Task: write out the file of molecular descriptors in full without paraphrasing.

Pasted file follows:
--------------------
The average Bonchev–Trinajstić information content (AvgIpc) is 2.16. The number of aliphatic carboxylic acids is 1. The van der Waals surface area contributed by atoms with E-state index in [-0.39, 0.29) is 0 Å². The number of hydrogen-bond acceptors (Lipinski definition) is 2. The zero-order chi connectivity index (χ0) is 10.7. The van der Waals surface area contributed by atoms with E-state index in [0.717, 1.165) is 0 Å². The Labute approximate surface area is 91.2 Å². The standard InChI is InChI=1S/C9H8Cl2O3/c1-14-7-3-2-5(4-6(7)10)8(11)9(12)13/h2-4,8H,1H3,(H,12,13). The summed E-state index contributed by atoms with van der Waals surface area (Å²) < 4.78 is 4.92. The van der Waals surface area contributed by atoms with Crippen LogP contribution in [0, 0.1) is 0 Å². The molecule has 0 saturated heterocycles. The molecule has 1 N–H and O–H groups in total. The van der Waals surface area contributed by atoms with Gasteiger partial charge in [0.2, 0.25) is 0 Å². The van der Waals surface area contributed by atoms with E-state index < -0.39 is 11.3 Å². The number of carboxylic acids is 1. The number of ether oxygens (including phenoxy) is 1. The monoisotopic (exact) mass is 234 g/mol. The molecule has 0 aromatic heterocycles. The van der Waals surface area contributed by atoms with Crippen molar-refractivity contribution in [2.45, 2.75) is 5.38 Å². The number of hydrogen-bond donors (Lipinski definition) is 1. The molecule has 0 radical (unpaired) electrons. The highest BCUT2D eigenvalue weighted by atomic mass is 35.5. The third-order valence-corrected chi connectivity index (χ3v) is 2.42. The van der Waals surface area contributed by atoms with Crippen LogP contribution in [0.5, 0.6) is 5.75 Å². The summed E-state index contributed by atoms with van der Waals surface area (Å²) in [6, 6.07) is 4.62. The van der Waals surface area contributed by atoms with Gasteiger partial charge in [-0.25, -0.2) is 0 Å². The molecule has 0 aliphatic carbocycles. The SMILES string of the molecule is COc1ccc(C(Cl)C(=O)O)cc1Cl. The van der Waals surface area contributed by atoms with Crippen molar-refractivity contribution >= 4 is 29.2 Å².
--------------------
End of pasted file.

The average Bonchev–Trinajstić information content (AvgIpc) is 2.16. The number of aliphatic carboxylic acids is 1. The van der Waals surface area contributed by atoms with E-state index in [-0.39, 0.29) is 0 Å². The number of hydrogen-bond acceptors (Lipinski definition) is 2. The zero-order chi connectivity index (χ0) is 10.7. The van der Waals surface area contributed by atoms with E-state index in [0.717, 1.165) is 0 Å². The Labute approximate surface area is 91.2 Å². The standard InChI is InChI=1S/C9H8Cl2O3/c1-14-7-3-2-5(4-6(7)10)8(11)9(12)13/h2-4,8H,1H3,(H,12,13). The summed E-state index contributed by atoms with van der Waals surface area (Å²) < 4.78 is 4.92. The van der Waals surface area contributed by atoms with Crippen LogP contribution in [0, 0.1) is 0 Å². The molecule has 0 saturated heterocycles. The molecule has 1 N–H and O–H groups in total. The van der Waals surface area contributed by atoms with Gasteiger partial charge in [0.2, 0.25) is 0 Å². The van der Waals surface area contributed by atoms with E-state index < -0.39 is 11.3 Å². The number of carboxylic acids is 1. The number of ether oxygens (including phenoxy) is 1. The monoisotopic (exact) mass is 234 g/mol. The molecule has 0 aromatic heterocycles. The van der Waals surface area contributed by atoms with Crippen molar-refractivity contribution in [2.45, 2.75) is 5.38 Å². The number of hydrogen-bond donors (Lipinski definition) is 1. The molecule has 0 radical (unpaired) electrons. The highest BCUT2D eigenvalue weighted by atomic mass is 35.5. The third-order valence-corrected chi connectivity index (χ3v) is 2.42. The van der Waals surface area contributed by atoms with Crippen LogP contribution in [0.5, 0.6) is 5.75 Å². The summed E-state index contributed by atoms with van der Waals surface area (Å²) in [6, 6.07) is 4.62. The van der Waals surface area contributed by atoms with Gasteiger partial charge in [-0.25, -0.2) is 0 Å². The molecule has 0 aliphatic carbocycles. The SMILES string of the molecule is COc1ccc(C(Cl)C(=O)O)cc1Cl. The van der Waals surface area contributed by atoms with Crippen molar-refractivity contribution >= 4 is 29.2 Å².